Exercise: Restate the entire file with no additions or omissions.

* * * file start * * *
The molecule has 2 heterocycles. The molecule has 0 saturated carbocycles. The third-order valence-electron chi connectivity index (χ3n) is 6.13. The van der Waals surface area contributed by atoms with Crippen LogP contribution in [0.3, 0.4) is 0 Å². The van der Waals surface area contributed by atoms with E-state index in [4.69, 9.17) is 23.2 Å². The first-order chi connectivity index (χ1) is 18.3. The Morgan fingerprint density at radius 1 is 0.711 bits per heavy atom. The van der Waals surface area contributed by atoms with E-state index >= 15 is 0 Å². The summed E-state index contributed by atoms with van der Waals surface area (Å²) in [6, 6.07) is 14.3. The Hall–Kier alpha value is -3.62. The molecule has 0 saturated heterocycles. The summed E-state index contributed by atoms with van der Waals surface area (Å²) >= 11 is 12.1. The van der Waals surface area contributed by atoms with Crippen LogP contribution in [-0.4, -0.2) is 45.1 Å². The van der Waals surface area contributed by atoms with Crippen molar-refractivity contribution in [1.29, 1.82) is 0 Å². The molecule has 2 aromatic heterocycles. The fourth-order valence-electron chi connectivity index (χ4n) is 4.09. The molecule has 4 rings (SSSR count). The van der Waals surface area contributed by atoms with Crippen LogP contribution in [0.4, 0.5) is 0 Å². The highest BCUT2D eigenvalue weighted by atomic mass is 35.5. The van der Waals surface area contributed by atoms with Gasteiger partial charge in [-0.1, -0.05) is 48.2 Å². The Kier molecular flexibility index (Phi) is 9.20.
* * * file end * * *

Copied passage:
The molecule has 2 heterocycles. The molecule has 0 saturated carbocycles. The third-order valence-electron chi connectivity index (χ3n) is 6.13. The van der Waals surface area contributed by atoms with Crippen LogP contribution in [0.3, 0.4) is 0 Å². The van der Waals surface area contributed by atoms with E-state index in [4.69, 9.17) is 23.2 Å². The first-order chi connectivity index (χ1) is 18.3. The Morgan fingerprint density at radius 1 is 0.711 bits per heavy atom. The van der Waals surface area contributed by atoms with E-state index >= 15 is 0 Å². The summed E-state index contributed by atoms with van der Waals surface area (Å²) in [6, 6.07) is 14.3. The Hall–Kier alpha value is -3.62. The molecule has 0 saturated heterocycles. The summed E-state index contributed by atoms with van der Waals surface area (Å²) >= 11 is 12.1. The van der Waals surface area contributed by atoms with Crippen LogP contribution in [-0.4, -0.2) is 45.1 Å². The van der Waals surface area contributed by atoms with Crippen molar-refractivity contribution in [1.29, 1.82) is 0 Å². The molecule has 2 aromatic heterocycles. The fourth-order valence-electron chi connectivity index (χ4n) is 4.09. The molecule has 4 rings (SSSR count). The van der Waals surface area contributed by atoms with Crippen LogP contribution in [0.4, 0.5) is 0 Å². The highest BCUT2D eigenvalue weighted by atomic mass is 35.5. The van der Waals surface area contributed by atoms with Gasteiger partial charge in [-0.1, -0.05) is 48.2 Å². The Kier molecular flexibility index (Phi) is 9.20.